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Archive for the ‘fresh pasta’ Tag

Bestia, the Besty   Leave a comment


Reservations at the highly-rated Bestia in industrial Los Angeles are hard to snare. Although unable to reserve a table, we did, nonetheless, get two seats at the chef’s counter. (Thanks to my brother.)

Some people might not have appreciated the view. However, we were thrilled to have our line of vision occupied by the well-orchestrated crew preparing colorful, creative salads. Interestingly, we didn’t begin our meal with a salad. We ordered one later.

Our well-versed server suggested sharing several small plates. His subtle nod of approval when we decided on the crab crostino suggested we were off to a great start. Ordinarily, squid ink aoili, crab and Thai basil might vie as the leading flavor. Instead they all win.

I can’t resist bone marrow. It’s served here with spinach gnocchetti that we scraped it into.

Next, agnolotti, one of six pasta offerings; house-made, of course. The mini ravioli-like “parcels” were light and savory. Coated with brown butter and filled with braised oxtail, it was silky and surprisingly light. Toasted pistachios and currants added texture and sweetness.

Finally, the chopped salad, a combination of Brussels sprouts, endive, mint, salami, and fried lentils — all thinly sliced, er chopped.

We had to have dessert. Really! Imagine bananas Foster with peanut butter ice cream. I couldn’t. The ingredients, only a playful mind could conjure, was childlike in the best possible way: fun, crunchy, salty and sweet. The ice cream is made in-house.

Bestia is in a reclaimed warehouse. It’s loud, lively and its accolades are well deserved. I can’t wait to return.

Bestia
Five Plates
2121 7th Place
Los Angeles

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Meals Manufactured One at a Time   Leave a comment

Factorysign

The Factory Kitchen blends so well into the industrial area near downtown Los Angeles that skepticism, and perhaps a little fear, become part of your mental landscape the closer you get to the restaurant. Fortunately, the valet station provides some reassurance; and once you enter the sparsely decorated, but entirely functional space of this upscale eatery, you’re transported to, well not quite Italy, but, at least philosophically, some distance from where your car is parked.

However, the menu does get you closer to Italia than you might imagine even though courses aren’t antipasto, el primo, or el secondo. Instead, they’re more aptly named: “to begin…,” “to continue or share…,” and “by itself.” I began with the pomodori, a colorful plate of heirloom tomatoes with red onion, shallots, basil and doused with a vinaigrette. This was summer on a plate.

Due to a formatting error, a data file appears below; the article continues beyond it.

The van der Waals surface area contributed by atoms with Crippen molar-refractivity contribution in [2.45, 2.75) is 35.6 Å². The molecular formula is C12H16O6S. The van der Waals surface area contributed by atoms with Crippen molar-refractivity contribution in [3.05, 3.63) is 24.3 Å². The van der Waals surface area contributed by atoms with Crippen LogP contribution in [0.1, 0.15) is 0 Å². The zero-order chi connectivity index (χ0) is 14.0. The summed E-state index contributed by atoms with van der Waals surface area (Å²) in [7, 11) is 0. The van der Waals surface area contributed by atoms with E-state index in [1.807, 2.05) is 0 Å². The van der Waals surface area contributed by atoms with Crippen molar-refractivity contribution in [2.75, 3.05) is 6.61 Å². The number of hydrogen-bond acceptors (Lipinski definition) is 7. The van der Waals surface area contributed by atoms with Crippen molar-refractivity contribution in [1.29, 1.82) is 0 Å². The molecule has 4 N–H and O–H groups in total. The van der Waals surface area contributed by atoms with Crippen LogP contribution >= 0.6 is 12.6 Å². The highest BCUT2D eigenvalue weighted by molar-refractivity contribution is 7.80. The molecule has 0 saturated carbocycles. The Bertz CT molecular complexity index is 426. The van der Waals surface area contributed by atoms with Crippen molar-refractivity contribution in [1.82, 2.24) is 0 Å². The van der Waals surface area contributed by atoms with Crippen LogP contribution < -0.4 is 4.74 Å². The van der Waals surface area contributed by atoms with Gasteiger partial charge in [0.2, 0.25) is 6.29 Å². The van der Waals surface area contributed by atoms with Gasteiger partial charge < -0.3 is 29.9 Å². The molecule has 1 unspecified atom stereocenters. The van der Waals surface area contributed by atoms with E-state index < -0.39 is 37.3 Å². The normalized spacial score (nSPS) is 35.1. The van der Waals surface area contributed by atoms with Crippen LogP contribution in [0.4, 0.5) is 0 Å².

Factory tomatoes

The mandilli di seta, previously unfamiliar to me, is a signature dish. Almond basil pesto and fiore sardo are spread on sheets of fresh pasta and folded handkerchief-style on the plate. What it lacked in visual allure is compensated for with silky texture and combined elements of the ingredients.

Factory pasta

factoryprociutto

From the “by itself….”we ordered the prosciutto, featuring a mound of the freshly sliced meat, on a crown of puffed sage-dough. Awkward to eat, it was like a billowy, elegant pizza. The tonnetto, pan-seared albacore with green cauliflower and other grilled vegetables was creative and enticing.

factory tuna

The Factory Kitchen fits into its neighborhood, until the food arrives. Then it stands out.

The Factory Kitchen
Four-and-a-half Plates
1300 Factory Place
Los Angeles, CA

Italian Chiapas Style   2 comments

Napolipizza

I was surprised at the diversity of restaurants, in addition to Mexican, in San Cristobal de las Casas: Argentine, Indian, Japanese, Italian, French, Thai, among others – even Burger King and Subway can be found. After my mini mole marathon I was ready for something else: Italian. There are several to choose from.

napolipizzaI

We opted for Napoli Pizzeria, located in the central historic district. It has three tables inside and three more outside, calling it small is an understatement. Yet, the flavors belie the diminutive space. The pizza oven is in the dining area, which can get pretty warm, but it also provides a direct view of the woman whose job it is to roll out the dough and load it with toppings.

napolipizzaII

Besides pizza, two types of pasta are served. Both are freshly made on site and carefully measured, again in full view, before being taken to the kitchen for cooking. I ordered spaghetti pomodoro, a basic fresh tomato sauce with parmesan cheese. It was comfort food Italian style made in a Mexican kitchen. The fettuccini with pesto was also ordered. The pine nuts were evident and provided a nice balance to the basil mix. Both pastas were cooked al dente and the hearty servings left us more than satisfied.pizzanapoliIII

 

Pizzas are available in three different sizes. We ordered two mediums with the intent of have leftovers later. Although the crust was thin, it was sturdy enough to hold the toppings. These included pepperoni, chorizo, and a variety of vegetables.

Napoli Pizzeria
Cuatro Platos
Real de Guadalupe
San Cristobal de las Casas, Chiapas, Mexico